How the framework will help environment by reducing e-waste and ease the burden on your pockets

Sustainable consumption of electronic products is a concept that is discussed much but never really put into practice. As a consumer, how many times have you thrown away or discarded that faithful long-serving laptop, phone or tablet, just because it stopped functioning the way it used to? Besides burning a massive hole in the pocket, buying new electronics for the sheer lack of repair options is frustrating and certainly not eco-friendly. And that’s because most of the electronic equipment we buy doesn’t come with “repair” manuals, detailing how they were assembled. This makes it difficult for consumers to repurpose or reassemble in a manner to fit their needs.
But fret no longer. Department of Consumer Affairs under the Ministry of Consumer Affairs, Food & Public Distribution has now set up a committee to develop a comprehensive framework on the right to repair. This development is in tandem with Prime Minister Narendra Modi’s global initiative of the Lifestyle for the Environment (LiFE) movement.

How will the ‘Right to Repair’ framework help India?

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The Right to Repair plan has been formulated to minimise the e-waste ending up in landfills and to give the consumer an option to ‘repair and reuse’, instead of ‘discard and buy new’. The sectors identified in the committee’s first meeting on July 13, 2022, were farming equipment, mobile phones and tablets, consumer durables and automobile equipment for the Right to Repair mission.

The meeting highlighted the issue that consumers aren’t provided with manuals when they purchase a product, not giving them a complete understanding of how a product came together and its operation. Hence, companies will now be asked to provide consumers with proper documentation and have access to manuals, schematics and software updates. It will also require original equipment manufacturers (OEMs) to give independent repair businesses equal access to repair documentation, diagnostics and tools as their authorised repair providers.

“The aim of developing a framework on right to repair in India is to empower consumers and product buyers in the local market, harmonise trade between the original equipment manufacturers and the third-party buyers and sellers, emphasise on developing sustainable consumption of products and reduction in e-waste. Once it is rolled out in India, it will become a game-changer both for the sustainability of the products as well as serve as a catalyst for employment generation through Aatmanirbhar Bharat by allowing third-party repairs,” the ministry said in a statement.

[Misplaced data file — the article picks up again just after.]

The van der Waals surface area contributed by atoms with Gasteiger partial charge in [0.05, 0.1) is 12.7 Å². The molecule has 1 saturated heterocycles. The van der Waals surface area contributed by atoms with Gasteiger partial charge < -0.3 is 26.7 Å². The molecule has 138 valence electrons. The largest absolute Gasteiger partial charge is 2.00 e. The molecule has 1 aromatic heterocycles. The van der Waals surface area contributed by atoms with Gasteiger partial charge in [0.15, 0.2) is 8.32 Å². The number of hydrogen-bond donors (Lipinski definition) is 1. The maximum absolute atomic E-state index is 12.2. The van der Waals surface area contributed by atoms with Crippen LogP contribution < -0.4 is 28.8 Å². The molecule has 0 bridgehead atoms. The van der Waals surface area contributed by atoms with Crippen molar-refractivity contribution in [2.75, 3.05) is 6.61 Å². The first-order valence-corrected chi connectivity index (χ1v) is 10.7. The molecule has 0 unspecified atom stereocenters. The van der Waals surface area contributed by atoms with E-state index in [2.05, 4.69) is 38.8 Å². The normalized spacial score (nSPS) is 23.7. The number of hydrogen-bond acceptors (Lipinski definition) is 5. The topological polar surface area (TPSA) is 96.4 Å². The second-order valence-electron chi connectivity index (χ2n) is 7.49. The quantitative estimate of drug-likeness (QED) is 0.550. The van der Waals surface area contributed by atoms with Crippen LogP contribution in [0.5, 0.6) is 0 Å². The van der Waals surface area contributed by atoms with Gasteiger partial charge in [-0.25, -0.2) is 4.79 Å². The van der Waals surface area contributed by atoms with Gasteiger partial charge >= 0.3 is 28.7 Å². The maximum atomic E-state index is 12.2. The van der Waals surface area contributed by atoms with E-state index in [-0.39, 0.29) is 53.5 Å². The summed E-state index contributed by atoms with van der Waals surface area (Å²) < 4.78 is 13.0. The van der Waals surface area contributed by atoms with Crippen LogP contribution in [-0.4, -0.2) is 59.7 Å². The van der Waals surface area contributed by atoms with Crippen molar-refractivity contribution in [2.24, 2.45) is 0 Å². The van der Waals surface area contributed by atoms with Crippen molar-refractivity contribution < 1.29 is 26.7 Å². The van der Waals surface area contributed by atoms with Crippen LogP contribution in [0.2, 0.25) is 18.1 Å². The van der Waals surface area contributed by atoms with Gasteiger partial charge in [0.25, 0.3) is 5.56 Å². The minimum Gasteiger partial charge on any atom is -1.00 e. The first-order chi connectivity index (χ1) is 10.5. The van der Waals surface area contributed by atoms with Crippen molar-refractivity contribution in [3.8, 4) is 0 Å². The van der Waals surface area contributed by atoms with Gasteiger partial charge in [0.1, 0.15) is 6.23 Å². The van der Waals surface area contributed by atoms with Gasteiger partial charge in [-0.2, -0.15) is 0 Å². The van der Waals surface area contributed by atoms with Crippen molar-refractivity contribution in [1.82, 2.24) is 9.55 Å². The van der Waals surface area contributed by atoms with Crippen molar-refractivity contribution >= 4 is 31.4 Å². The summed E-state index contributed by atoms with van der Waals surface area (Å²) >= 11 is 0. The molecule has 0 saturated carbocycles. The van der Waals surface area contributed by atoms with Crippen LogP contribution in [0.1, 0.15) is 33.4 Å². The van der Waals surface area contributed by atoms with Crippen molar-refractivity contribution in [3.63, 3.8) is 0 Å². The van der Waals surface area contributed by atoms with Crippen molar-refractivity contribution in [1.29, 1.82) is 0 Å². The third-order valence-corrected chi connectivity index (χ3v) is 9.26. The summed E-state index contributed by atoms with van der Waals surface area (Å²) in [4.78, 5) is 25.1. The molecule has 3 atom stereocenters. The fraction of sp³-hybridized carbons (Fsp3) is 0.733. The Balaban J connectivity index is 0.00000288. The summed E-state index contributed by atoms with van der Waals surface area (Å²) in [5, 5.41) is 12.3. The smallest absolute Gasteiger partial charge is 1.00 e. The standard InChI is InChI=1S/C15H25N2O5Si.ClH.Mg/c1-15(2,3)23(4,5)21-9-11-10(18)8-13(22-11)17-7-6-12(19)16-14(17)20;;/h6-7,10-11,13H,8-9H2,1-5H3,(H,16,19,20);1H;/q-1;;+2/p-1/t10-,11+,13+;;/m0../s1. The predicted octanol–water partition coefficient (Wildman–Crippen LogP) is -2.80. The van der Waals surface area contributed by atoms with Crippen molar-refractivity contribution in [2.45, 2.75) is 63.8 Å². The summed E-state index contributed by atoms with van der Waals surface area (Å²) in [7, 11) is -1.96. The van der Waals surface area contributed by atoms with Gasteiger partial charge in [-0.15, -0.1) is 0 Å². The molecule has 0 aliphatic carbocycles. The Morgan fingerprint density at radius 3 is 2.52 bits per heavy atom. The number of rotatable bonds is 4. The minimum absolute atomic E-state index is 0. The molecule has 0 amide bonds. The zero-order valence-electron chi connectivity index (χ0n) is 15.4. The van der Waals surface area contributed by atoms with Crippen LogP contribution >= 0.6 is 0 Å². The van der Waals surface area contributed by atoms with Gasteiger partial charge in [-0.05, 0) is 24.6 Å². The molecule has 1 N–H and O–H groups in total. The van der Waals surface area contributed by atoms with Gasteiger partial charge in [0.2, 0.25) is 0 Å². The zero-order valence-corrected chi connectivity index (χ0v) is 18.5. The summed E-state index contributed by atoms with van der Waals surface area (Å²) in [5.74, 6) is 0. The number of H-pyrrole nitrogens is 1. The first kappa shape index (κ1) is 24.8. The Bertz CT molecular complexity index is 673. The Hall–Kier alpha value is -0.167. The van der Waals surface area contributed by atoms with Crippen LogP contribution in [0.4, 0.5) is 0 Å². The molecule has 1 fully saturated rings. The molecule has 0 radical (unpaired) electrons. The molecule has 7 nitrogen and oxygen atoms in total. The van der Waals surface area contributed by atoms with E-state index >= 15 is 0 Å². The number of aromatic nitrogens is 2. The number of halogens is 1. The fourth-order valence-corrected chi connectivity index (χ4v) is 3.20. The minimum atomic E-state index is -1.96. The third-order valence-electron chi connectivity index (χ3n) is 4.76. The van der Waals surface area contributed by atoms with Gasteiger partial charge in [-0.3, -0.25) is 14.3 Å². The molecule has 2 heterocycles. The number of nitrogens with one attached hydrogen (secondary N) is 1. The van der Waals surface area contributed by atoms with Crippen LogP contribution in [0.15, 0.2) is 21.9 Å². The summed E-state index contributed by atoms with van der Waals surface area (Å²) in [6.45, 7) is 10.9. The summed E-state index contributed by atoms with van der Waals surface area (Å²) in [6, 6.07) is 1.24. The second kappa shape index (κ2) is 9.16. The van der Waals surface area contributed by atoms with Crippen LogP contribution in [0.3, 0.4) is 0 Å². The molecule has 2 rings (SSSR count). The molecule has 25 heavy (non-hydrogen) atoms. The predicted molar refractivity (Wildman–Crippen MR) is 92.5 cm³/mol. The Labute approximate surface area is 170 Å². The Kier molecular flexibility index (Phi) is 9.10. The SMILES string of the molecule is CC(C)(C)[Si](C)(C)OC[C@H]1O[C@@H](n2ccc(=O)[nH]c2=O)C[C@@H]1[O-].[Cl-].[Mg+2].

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India is one of the largest producers of e-waste

Electronic waste or e-waste is discarded electronic products that include computers, home appliances, audio and video products and equipment used in Information and Communication Technology (ICT) that end up in landfills with no proper disposal mechanism in place. Disposing of such waste can have detrimental effects on the environment as the leachates from these electronics seep into the soil, polluting it. From the soil/ ground, the residual heavy metals, plastics and glass end up in our bodies, causing disorders that could last a lifetime.

According to a Reuters report, the Global E-Waste Monitor in 2020 found that the world dumped a record 53.6 million tonnes of e-waste in 2019, out of which only 17.4 per cent was recycled. “Even with countries with a formal e-waste management system in place are confronted with the relatively low collection and recycling rates,” it states.

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China contributed 10.1 million tonnes of e-waste, making it the biggest contributor. The United States came in second with 6.9 million tonnes. And then came India, with 3.2 million tonnes. Taken together, these three countries accounted for nearly 38 per cent of the world’s e-waste in that year. “The way in which we produce, consume and dispose of e-waste is unsustainable,” says the report.

In fact, the e-waste management system of countries such as India and China can be a representation of a wider problem in developing countries, where demand for goods including washing machines, refrigerators and air conditioners is rising rapidly. “In middle and low-income countries, the e-waste management infrastructure is not yet fully developed or, in some cases, is entirely absent,” the report highlights.

A global ‘Right to Repair’

‘Right to repair’ has been adopted by many different countries across the globe including the US and the United Kingdom. The Federal Trade Commission in the US has asked manufacturers to ensure that consumers can make repairs, either by themselves or by a third-party agency. Similar laws in the UK were also set up recently, which ask manufacturers to provide consumers with spare parts for getting repairs done either by themselves or at local repair shops.

According to a BBC report, the new rules in the U.K. are estimated to reduce nearly 1.5 million tonnes of e-waste along with reducing carbon emissions overall. “Our upcoming energy efficiency framework will push electrical products to use even less energy and material resources, saving people money on their bills and reducing carbon emissions,” Business and Energy Secretary Kwasi Kwarteng was quoted as saying.

With systems like Right to Repair in place, it is a win-win-win for the pockets, environment and health.


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